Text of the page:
BC FIPA and BCCLA support the Heiltsuk First Nation, Nuu-chah-nulth Tribal Council, and Tsilhqot’in National Government’s requests for COVID case information
VANCOUVER, September 15, 2020 – The BC Freedom of Information and Privacy Association (FIPA) and the BC Civil Liberties Association’s (BCCLA) have signed a joint letter to express support for the Heiltsuk First Nation, Nuu-chah-nulth Tribal Council, and Tsilhqot’in National Government’s and their requests for information from the BC Ministry of Health on COVID case information.
Despite repeated requests, the Ministry of Health refuses to disclose information relating to presumptive and confirmed COVID cases proximate to these rural Indigenous communities. This has prompted the nations to make a complaint to the Office of the Information and Privacy Commissioner. The Ministry of Health should address these requests and provide information pursuant to the Freedom of Information and Protection of Privacy Act (FIPPA), and the Declaration on the Rights of Indigenous Peoples Act (DRIPA).
“The complaint has a strong factual basis that is grounded in the risks experienced by specific rural Indigenous communities. We think that their ‘right to know’ is strongly supported by S.25 of FIPPA because the requested information pertains to the risk of significant harm to the health and safety of a group of people.” says Jason Woywada, FIPA’s Executive Director. “A crisis of this nature is precisely the time when transparency matters most, and these types of releases should be routine. If government doesn’t already have the necessary data sharing agreements with Indigenous communities in place to address these types of scenarios, they should be working quickly to address that gap.”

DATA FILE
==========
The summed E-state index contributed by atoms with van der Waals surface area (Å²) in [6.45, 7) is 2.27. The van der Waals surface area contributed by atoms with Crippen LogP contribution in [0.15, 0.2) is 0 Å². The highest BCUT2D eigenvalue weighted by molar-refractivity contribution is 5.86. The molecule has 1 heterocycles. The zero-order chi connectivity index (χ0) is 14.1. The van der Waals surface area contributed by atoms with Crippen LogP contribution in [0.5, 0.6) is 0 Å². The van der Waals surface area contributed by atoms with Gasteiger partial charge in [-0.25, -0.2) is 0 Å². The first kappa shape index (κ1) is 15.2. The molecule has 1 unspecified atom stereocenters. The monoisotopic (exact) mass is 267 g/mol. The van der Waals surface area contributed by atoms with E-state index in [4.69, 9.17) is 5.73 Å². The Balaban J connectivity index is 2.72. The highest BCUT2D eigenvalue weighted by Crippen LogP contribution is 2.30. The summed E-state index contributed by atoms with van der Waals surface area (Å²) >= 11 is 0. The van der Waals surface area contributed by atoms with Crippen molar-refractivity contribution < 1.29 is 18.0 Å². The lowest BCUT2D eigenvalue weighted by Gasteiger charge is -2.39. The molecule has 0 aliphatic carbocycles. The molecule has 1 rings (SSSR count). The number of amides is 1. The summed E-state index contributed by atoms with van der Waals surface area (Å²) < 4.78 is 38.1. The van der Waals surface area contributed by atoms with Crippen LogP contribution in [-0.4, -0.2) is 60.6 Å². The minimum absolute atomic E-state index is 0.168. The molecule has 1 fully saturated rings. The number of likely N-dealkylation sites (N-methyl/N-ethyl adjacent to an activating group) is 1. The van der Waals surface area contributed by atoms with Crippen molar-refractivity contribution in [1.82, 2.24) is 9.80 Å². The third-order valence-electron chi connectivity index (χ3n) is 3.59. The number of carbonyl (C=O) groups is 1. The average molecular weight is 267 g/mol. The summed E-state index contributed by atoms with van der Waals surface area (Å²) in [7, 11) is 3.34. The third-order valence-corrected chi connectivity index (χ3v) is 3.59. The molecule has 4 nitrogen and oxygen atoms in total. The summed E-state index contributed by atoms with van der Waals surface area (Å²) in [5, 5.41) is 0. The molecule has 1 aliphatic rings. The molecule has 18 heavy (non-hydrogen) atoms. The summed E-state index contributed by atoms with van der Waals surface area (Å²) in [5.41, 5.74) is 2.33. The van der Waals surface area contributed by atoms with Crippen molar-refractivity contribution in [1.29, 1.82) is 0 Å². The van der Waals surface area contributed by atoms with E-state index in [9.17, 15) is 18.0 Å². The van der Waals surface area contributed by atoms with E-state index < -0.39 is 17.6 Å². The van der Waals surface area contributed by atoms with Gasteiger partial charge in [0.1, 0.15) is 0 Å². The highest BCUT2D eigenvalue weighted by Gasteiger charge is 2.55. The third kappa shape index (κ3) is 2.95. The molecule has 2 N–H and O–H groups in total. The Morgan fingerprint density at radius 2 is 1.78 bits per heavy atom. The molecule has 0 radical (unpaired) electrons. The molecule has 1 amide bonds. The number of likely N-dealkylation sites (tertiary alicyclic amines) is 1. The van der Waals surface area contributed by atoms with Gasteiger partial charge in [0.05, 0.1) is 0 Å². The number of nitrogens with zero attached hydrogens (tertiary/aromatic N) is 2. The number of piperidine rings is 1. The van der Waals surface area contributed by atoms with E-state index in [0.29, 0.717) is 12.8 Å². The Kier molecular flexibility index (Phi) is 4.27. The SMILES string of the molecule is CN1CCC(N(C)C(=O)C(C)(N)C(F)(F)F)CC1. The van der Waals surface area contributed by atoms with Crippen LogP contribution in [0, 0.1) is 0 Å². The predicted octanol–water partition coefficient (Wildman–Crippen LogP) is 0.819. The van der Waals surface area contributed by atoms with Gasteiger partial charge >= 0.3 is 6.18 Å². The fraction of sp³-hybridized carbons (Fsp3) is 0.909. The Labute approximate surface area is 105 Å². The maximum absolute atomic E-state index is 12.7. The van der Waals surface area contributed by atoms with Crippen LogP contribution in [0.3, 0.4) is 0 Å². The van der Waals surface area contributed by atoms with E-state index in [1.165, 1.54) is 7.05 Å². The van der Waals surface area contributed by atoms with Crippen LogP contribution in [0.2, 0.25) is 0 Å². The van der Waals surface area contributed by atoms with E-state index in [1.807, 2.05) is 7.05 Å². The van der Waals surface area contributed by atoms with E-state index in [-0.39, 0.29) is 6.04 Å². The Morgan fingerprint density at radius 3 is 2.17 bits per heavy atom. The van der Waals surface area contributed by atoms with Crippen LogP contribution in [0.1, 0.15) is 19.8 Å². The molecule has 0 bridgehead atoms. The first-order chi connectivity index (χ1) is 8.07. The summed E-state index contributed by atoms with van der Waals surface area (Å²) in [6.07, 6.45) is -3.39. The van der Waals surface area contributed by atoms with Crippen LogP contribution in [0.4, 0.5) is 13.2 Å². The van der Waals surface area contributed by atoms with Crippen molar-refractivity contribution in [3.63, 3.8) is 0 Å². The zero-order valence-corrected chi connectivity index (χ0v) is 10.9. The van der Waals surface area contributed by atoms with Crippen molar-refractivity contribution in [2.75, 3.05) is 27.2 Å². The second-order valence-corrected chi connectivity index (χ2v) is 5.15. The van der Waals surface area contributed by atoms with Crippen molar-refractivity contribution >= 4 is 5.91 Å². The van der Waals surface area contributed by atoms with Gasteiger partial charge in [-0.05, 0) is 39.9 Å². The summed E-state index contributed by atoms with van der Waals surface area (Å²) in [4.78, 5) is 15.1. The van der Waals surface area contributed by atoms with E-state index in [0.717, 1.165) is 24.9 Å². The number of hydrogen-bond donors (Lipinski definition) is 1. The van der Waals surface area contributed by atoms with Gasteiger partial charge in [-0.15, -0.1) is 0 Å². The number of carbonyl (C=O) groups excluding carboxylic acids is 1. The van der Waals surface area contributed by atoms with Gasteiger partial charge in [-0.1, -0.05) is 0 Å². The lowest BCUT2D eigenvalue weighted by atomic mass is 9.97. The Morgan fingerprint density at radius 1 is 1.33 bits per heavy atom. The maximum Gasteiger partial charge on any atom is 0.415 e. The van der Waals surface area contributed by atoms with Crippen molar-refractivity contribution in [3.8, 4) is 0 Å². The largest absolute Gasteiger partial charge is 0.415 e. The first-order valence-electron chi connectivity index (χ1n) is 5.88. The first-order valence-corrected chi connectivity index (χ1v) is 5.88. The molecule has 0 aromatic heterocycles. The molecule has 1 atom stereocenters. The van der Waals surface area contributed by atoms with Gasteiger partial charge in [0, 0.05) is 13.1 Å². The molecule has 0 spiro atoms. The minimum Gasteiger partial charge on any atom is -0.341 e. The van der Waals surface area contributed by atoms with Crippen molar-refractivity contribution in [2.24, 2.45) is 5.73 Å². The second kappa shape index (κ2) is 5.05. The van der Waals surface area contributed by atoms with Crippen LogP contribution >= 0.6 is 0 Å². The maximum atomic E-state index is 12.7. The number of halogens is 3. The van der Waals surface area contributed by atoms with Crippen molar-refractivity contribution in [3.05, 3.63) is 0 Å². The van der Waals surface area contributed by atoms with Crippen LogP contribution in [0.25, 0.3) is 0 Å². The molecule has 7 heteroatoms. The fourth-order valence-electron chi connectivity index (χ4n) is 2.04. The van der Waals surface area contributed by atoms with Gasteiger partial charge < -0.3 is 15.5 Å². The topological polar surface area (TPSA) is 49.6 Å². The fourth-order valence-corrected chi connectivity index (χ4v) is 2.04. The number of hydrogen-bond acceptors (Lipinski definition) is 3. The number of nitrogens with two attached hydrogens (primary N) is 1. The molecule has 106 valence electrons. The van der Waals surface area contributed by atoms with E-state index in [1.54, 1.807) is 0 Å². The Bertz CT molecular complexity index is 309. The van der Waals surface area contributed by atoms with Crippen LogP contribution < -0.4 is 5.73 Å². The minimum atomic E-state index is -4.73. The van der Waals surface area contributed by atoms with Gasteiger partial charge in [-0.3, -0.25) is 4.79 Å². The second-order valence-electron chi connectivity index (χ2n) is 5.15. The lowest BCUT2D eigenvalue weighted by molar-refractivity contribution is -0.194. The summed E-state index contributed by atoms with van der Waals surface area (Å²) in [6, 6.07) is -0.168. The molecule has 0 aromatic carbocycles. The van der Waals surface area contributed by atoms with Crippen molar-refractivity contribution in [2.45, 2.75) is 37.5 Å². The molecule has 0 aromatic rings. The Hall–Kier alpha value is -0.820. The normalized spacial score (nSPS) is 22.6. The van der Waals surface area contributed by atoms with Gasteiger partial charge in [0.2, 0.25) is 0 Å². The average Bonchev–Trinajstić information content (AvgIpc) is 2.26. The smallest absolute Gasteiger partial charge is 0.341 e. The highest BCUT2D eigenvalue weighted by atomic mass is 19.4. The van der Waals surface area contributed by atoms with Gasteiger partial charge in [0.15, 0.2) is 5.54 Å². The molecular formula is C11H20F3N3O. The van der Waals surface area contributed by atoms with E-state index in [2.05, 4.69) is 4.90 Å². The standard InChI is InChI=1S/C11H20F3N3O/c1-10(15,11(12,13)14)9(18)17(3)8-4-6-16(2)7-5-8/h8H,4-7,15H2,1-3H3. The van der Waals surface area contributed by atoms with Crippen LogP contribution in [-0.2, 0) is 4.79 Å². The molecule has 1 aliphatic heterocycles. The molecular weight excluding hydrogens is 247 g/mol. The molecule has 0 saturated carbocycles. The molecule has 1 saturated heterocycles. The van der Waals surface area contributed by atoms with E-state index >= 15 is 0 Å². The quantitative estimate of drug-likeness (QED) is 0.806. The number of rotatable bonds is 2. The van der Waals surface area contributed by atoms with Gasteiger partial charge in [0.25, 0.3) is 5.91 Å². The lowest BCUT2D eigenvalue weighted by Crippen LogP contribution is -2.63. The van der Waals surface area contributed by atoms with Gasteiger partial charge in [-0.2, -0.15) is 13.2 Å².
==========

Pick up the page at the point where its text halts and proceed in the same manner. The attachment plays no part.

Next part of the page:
“The Heiltsuk First Nation, Nuu-chah-nulth Tribal Council, and Tsilhqot’in National Government have rights to self-determination and self-government, and to be actively involved in developing and determining programs for maintaining the health and well-being of their people” says Meghan McDermott, Interim Policy Director at the BCCLA. “By refusing to share the requested health data (with appropriate confidentiality provisions), the Ministry of Health is essentially preventing these communities from exercising the very rights that the province recognized when it enacted DRIPA.”
The history of colonization and the impacts of pandemics have disproportionately harmed Indigenous communities. The BC Government can work with Indigenous governments to disclose this information while also protecting privacy, but the Ministry’s failure to provide critical health information not only inhibits the Indigenous groups’ right to self-determination, it renders the province’s repeated commitments to “reconciliation” questionable.
|Jason Woywada, Executive Director |
BC Freedom of Information and Privacy Association
|Meghan McDermott, Interim Policy Director |
BC Civil Liberties Association